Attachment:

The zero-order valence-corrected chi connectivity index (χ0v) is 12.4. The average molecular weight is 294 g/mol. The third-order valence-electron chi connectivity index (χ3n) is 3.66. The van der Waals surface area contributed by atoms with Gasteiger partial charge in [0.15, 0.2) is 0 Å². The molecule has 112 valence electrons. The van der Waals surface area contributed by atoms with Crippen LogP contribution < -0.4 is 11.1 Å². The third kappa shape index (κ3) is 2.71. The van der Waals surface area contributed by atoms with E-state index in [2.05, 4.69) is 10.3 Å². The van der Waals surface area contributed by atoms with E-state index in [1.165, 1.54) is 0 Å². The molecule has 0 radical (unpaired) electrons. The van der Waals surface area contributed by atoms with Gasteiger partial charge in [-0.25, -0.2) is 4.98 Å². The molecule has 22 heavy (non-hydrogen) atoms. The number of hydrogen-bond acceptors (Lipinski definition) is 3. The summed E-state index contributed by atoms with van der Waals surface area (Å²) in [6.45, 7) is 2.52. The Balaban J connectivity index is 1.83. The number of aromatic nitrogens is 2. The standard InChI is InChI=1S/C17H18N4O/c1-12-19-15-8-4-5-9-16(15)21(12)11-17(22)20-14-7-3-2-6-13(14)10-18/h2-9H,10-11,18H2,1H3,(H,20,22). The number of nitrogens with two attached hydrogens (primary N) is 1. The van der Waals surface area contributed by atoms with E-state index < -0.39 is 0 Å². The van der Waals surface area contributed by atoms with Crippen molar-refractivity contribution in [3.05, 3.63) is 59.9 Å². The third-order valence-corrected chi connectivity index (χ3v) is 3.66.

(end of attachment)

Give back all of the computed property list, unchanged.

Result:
The zero-order valence-corrected chi connectivity index (χ0v) is 12.4. The average molecular weight is 294 g/mol. The third-order valence-electron chi connectivity index (χ3n) is 3.66. The van der Waals surface area contributed by atoms with Gasteiger partial charge in [0.15, 0.2) is 0 Å². The molecule has 112 valence electrons. The van der Waals surface area contributed by atoms with Crippen LogP contribution < -0.4 is 11.1 Å². The third kappa shape index (κ3) is 2.71. The van der Waals surface area contributed by atoms with E-state index in [2.05, 4.69) is 10.3 Å². The van der Waals surface area contributed by atoms with E-state index in [1.165, 1.54) is 0 Å². The molecule has 0 radical (unpaired) electrons. The van der Waals surface area contributed by atoms with Gasteiger partial charge in [-0.25, -0.2) is 4.98 Å². The molecule has 22 heavy (non-hydrogen) atoms. The number of hydrogen-bond acceptors (Lipinski definition) is 3. The summed E-state index contributed by atoms with van der Waals surface area (Å²) in [6.45, 7) is 2.52. The Balaban J connectivity index is 1.83. The number of aromatic nitrogens is 2. The standard InChI is InChI=1S/C17H18N4O/c1-12-19-15-8-4-5-9-16(15)21(12)11-17(22)20-14-7-3-2-6-13(14)10-18/h2-9H,10-11,18H2,1H3,(H,20,22). The number of nitrogens with two attached hydrogens (primary N) is 1. The van der Waals surface area contributed by atoms with E-state index < -0.39 is 0 Å². The van der Waals surface area contributed by atoms with Crippen molar-refractivity contribution in [3.05, 3.63) is 59.9 Å². The third-order valence-corrected chi connectivity index (χ3v) is 3.66.